Since Covid Lockdowns, New York Lost More of Its Population than Any Other State
Florida Governor Ron DeSantis has frequently bragged that Florida is in high demand among people looking to relocate. In a new report released this week from the Census Bureau, it seems that he’s been correct. According to the Bureau’s report:
After decades of rapid population increase, Florida now is the nation’s fastest-growing state for the first time since 1957, according to the U.S. Census Bureau’s Vintage 2022 population estimates released today.
Florida’s population increased by 1.9% to 22,244,823 between 2021 and 2022, surpassing Idaho, the previous year’s fastest-growing state.
In raw numbers, that amounts to an increase of about 416,000 people, which is the size of a medium-sized American city. This quickly leads to the question of why so many people are moving to Florida. Much of this narrative—at least among Florida boosters—has centered around the idea that Florida became a place to go to obtain freedom from lockdowns, mask mandates, business closures, and other covid-panic measures imposed by state governments.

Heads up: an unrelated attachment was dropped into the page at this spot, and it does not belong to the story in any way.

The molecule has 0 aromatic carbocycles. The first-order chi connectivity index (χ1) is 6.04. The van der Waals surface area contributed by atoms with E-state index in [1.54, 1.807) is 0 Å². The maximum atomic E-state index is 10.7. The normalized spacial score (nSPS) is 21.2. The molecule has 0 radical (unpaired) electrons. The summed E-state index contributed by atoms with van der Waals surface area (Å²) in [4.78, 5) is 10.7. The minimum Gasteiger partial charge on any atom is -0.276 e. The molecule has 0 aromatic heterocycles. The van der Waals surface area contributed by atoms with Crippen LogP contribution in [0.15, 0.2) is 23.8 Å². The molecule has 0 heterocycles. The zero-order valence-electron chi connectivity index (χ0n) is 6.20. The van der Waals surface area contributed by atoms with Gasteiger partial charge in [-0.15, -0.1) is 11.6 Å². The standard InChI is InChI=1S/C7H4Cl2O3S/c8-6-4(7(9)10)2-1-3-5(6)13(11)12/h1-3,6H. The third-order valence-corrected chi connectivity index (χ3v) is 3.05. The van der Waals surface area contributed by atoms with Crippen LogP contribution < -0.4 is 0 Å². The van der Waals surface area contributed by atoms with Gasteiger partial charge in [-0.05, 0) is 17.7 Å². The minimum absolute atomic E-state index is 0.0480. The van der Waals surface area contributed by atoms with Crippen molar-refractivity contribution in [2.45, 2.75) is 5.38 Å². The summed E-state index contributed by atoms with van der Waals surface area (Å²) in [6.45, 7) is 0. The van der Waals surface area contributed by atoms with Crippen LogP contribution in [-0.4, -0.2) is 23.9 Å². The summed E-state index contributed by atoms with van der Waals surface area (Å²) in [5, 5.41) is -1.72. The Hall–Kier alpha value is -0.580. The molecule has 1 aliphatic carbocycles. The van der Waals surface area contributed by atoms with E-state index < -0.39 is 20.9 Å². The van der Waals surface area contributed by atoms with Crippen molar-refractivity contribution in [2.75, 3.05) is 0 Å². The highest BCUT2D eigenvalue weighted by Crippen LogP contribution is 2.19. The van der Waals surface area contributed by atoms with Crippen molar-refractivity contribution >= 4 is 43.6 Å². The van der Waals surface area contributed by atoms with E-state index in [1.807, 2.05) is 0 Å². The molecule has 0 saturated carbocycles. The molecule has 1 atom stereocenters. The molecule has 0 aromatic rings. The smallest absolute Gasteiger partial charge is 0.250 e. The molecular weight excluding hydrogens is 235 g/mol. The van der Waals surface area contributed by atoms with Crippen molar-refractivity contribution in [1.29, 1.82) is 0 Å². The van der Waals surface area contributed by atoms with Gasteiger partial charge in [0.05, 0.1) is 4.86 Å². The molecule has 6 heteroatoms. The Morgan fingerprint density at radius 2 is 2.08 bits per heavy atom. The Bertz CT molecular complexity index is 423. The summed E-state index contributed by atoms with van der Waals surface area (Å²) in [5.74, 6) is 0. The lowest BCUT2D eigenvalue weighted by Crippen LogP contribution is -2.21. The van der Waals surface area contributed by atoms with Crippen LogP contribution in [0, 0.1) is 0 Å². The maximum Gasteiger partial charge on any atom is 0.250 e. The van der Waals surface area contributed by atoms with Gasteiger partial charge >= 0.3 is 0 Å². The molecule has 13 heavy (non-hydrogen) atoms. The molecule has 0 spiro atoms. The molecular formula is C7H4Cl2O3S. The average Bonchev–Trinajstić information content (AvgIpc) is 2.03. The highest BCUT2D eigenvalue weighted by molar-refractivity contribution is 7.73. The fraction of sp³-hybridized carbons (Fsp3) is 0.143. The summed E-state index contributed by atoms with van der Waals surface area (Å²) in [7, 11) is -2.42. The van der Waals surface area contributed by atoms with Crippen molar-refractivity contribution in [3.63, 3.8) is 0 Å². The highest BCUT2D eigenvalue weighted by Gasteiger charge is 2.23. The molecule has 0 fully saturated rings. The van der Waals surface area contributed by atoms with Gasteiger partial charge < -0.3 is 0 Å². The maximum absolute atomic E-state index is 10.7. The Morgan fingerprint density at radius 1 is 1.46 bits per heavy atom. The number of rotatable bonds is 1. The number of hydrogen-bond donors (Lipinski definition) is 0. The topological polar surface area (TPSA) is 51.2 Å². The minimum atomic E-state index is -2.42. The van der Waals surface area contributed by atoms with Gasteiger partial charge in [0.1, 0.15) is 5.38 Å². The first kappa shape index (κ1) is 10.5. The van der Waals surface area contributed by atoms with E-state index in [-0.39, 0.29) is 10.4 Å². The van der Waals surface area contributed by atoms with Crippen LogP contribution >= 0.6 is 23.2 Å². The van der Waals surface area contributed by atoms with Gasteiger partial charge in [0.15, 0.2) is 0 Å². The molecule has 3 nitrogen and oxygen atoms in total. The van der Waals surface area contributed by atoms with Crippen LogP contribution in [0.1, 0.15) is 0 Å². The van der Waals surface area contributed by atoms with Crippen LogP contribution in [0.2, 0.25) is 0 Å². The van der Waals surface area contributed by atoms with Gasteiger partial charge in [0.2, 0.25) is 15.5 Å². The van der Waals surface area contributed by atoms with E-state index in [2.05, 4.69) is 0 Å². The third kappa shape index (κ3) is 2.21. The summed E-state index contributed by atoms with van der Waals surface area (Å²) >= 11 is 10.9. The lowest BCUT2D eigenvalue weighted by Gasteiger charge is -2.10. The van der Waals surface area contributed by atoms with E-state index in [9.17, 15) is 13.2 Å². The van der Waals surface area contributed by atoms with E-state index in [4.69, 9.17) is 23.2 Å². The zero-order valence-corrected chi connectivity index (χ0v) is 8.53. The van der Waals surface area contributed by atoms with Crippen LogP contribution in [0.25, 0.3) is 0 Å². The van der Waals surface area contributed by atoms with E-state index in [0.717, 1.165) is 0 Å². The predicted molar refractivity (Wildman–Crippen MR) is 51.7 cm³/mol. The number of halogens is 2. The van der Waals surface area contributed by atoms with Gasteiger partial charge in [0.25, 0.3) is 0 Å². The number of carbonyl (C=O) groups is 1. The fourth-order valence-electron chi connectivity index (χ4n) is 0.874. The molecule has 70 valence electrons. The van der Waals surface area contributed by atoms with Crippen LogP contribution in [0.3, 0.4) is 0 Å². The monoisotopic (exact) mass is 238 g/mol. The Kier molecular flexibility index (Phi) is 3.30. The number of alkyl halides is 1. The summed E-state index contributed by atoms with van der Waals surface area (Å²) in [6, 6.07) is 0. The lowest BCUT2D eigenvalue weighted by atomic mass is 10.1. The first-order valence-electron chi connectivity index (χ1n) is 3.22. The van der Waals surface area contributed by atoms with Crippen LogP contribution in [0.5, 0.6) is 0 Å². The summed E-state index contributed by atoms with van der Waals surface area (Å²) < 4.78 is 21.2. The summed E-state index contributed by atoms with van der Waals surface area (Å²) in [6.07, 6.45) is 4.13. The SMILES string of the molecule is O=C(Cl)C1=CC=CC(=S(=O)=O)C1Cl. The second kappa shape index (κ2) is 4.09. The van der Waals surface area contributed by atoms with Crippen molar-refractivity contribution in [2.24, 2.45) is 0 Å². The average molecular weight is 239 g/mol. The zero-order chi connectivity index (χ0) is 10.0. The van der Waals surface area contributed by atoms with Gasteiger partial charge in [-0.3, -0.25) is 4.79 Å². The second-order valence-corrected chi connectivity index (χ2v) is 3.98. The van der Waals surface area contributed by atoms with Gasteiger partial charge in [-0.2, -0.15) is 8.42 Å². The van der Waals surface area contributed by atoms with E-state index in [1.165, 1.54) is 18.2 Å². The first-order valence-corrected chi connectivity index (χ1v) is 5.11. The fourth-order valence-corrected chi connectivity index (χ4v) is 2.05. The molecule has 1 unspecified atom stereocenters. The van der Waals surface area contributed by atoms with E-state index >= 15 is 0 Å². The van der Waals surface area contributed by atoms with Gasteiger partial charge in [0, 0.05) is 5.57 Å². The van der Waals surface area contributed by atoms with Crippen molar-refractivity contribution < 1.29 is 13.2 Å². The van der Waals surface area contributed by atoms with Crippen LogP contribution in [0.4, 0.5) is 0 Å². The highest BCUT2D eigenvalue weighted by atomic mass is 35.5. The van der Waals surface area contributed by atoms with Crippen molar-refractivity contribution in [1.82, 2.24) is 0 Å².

Migration Since Covid Lockdowns in 2020
Events like migration are always complex events, of course, but when we look at the Census Bureau’s new migration data on changes from 2020 to 2022, it sure looks like the data backs up the idea that a great many people are moving from restrictionist covid states to states where daily life is a little less regimented. It is likely that these trends also reflect larger trends in which Americans are moving from high-tax, highly regulated, expensive states to more affordable regions.
To get a better view of the post-covid trend, let’s broaden our scope to population trends from 2020 to 2022. (The data reflects a July estimate for each year, so we’re talking about changes from July 2020 to July 2022.)
In this case, we find that Florida is in the top three of states with big population changes since 2020. But it’s behind both Montana and Idaho. Idaho’s population has grown 4.9 percent since 2020, while Montana and Florida have growth of 3.3 percent and 3 percent, respectively. The story coming out of Idaho has been that a very large n
Article from Mises Wire